Strange math behaviour... could someone explain this ?

jbv jbv.silences at Club-Internet.fr
Sun Oct 9 09:16:26 EDT 2005


Mark,

Thanks for your explanations.
I fully understand the reasons why trunc((36-34.2)*100) returns 179.

Nevertheless, I still don't understand why the following :

  get ((36-34.2)*100)
  put it & cr & trunc(it)

returns :
  180
  179

at least javascript is less confusing, since ((36-34.2)*100) returns
179.99999999999971

JB


> Hi JB,
>
> The solution to the issue you have here is to always add a small
> 'epsilon' value to your numbers before truncating.
>
> What is manifesting itself here is the innate approximation methods used
> by floating-point arithmetic, combined with the fact the trunc function
> does not shield you from these (indeed, trunc is there so you can use it
> as a basis for your own rounding methods and shouldn't really be used
> raw).
>
> Any floating-point number should not be considered a single number at
> all, but a *range* of numbers (alternatively, you can view it as a
> single number +/- an error). So:
>   34.2 is actually: 34.2 - <epsilon> to 34.2 + <epsilon>
>   36 is actually: 36 - <epsilon> to 36 + <epsilon>
>
> Therefore, when you get to (36 - 34.2) * 100, what you actually have is
> the range:
>   180 - epsilon to 180 + epsilon
>
> The actual representative stored in the computer can be any number
> within this range, and it just turns out in the case in question, the
> representative is:
>   179.99999999999971578291
>
> All the trunc function does is chop off the fractional part, leaving
> 179.
>
> Therefore, in order to get the 'expected' answer, you need to ensure
> that you correct for maximum deviation *below* an integer that can occur
> before truncating. i.e. You need to add an epsilon value.
>
> As a general rule of thumb, if you require n decimal places of
> precision, you should use an epsilon value of 1e-(n+1).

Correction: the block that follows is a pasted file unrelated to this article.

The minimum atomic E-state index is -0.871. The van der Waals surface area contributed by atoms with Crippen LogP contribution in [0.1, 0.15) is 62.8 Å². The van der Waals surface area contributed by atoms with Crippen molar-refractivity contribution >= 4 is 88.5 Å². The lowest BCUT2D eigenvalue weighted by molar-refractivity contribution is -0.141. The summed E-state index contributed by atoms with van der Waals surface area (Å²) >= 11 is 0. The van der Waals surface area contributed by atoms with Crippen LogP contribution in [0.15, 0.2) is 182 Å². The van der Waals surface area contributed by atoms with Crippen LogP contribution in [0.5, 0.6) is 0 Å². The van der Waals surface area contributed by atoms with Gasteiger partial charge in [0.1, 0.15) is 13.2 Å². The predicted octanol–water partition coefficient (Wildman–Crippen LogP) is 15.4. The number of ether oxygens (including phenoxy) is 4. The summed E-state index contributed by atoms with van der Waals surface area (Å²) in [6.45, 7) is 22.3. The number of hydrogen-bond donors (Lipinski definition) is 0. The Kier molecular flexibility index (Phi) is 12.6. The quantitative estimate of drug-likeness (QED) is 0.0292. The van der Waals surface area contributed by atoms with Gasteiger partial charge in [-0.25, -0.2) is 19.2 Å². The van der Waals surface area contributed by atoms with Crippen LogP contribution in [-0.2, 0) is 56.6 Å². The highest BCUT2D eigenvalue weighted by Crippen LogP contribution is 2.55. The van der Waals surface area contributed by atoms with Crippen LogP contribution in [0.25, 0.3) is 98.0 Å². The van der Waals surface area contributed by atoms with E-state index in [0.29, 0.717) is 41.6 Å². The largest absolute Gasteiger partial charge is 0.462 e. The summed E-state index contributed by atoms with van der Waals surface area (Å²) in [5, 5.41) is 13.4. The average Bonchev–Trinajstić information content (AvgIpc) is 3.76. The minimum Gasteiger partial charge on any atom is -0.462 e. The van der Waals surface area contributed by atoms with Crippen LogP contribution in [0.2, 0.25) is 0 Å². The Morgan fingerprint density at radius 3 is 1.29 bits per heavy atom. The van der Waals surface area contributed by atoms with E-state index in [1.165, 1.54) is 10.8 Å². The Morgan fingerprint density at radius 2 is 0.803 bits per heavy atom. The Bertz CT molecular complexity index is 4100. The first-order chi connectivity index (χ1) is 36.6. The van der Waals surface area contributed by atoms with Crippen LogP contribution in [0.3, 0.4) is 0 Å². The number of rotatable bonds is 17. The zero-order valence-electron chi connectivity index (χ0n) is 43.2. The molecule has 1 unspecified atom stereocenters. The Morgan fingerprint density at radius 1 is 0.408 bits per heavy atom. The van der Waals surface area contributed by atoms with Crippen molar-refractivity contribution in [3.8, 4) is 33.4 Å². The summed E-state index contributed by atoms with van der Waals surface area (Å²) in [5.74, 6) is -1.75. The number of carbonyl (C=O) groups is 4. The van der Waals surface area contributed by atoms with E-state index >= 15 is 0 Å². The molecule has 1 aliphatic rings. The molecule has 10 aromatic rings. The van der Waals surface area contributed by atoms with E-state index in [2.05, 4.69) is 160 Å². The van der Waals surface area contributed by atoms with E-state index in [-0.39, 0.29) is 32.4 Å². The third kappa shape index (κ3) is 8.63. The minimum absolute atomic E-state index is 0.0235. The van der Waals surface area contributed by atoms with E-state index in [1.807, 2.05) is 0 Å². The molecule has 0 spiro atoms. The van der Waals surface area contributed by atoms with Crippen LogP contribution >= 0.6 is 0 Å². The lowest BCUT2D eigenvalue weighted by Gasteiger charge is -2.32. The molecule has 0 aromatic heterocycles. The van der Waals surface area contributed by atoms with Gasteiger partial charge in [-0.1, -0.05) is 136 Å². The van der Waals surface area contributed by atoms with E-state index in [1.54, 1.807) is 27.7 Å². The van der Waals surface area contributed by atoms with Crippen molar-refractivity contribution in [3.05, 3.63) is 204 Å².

>
> So, let's say that your calculations need no more precision than 7
> decimal places, then
>   epsilon = 0.00000001
>
> And your code becomes:
>   trunc((36 - 34.2) * 100 + 1e-8)
> Which does, indeed, return 180.
>
> I should point out that this is probably the only instance where you
> would get bitten by this precisely because the trunc function does
> nothing to correct for error in the floating-point approximation as it
> does not know the precision with which the number you passed to it was
> calculated.
>
> Warmest Regards,
>
> Mark.
>
> On Fri, 2005-10-07 at 13:16 +0200, jbv wrote:
> > Hi list,
> >
> > example 1 :
> >
> >   put 1.8 into myA
> >   put trunc(myA * 100) into myA
> >
> >   in that case, myA=180    which is OK
> > ------------------
> >
> > example 2 :
> >
> >   put 34.2 into myA
> >   put 36 into myT
> >
> >   if myA > 0 then
> >     if myA < myT then
> >       get myA
> >       put myT - myA into myA
> >       put it into myT
> >     else
> >       put 0 into myA
> >     end if
> >   end if
> >
> >   put trunc(myA * 100) into myA
> >
> >   in that case, myA=179    ?????????????????????
> >
> >
> > Best,
> > JB
> >
> > _______________________________________________
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>
> ------------------------------------------------------------------
>  Mark Waddingham ~ 36degrees at runrev.com ~ http://www.runrev.com
>        Runtime Revolution ~ User-Centric Development Tools
>
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